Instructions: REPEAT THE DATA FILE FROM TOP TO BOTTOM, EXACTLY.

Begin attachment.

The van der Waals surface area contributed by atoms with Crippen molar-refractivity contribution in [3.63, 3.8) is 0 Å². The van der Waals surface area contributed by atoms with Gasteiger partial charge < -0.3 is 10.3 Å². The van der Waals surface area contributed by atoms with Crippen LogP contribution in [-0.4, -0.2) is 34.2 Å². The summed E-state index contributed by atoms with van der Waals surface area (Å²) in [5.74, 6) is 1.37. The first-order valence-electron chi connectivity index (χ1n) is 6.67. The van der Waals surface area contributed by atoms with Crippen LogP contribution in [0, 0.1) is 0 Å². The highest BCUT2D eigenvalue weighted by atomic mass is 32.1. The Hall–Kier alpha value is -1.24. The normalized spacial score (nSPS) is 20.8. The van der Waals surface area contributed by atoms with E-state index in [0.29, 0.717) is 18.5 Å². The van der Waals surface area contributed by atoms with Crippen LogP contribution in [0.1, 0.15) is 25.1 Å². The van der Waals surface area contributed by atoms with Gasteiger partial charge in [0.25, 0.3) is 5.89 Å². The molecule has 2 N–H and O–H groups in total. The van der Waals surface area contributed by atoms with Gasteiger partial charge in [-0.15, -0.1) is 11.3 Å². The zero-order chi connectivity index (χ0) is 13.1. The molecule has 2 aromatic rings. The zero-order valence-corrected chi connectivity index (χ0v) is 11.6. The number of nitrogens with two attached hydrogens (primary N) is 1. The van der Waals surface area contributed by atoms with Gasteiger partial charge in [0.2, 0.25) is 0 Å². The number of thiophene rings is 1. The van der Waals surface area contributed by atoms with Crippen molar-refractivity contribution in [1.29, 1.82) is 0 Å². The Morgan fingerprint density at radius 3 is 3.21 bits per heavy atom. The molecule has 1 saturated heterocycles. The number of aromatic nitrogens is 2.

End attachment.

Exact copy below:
The van der Waals surface area contributed by atoms with Crippen molar-refractivity contribution in [3.63, 3.8) is 0 Å². The van der Waals surface area contributed by atoms with Gasteiger partial charge < -0.3 is 10.3 Å². The van der Waals surface area contributed by atoms with Crippen LogP contribution in [-0.4, -0.2) is 34.2 Å². The summed E-state index contributed by atoms with van der Waals surface area (Å²) in [5.74, 6) is 1.37. The first-order valence-electron chi connectivity index (χ1n) is 6.67. The van der Waals surface area contributed by atoms with Crippen LogP contribution in [0, 0.1) is 0 Å². The highest BCUT2D eigenvalue weighted by atomic mass is 32.1. The Hall–Kier alpha value is -1.24. The normalized spacial score (nSPS) is 20.8. The van der Waals surface area contributed by atoms with E-state index in [0.29, 0.717) is 18.5 Å². The van der Waals surface area contributed by atoms with Crippen LogP contribution in [0.1, 0.15) is 25.1 Å². The van der Waals surface area contributed by atoms with Gasteiger partial charge in [0.25, 0.3) is 5.89 Å². The molecule has 2 N–H and O–H groups in total. The van der Waals surface area contributed by atoms with Gasteiger partial charge in [-0.15, -0.1) is 11.3 Å². The zero-order chi connectivity index (χ0) is 13.1. The molecule has 2 aromatic rings. The zero-order valence-corrected chi connectivity index (χ0v) is 11.6. The number of nitrogens with two attached hydrogens (primary N) is 1. The van der Waals surface area contributed by atoms with Gasteiger partial charge in [0.2, 0.25) is 0 Å². The number of thiophene rings is 1. The van der Waals surface area contributed by atoms with Crippen molar-refractivity contribution in [1.29, 1.82) is 0 Å². The Morgan fingerprint density at radius 3 is 3.21 bits per heavy atom. The molecule has 1 saturated heterocycles. The number of aromatic nitrogens is 2.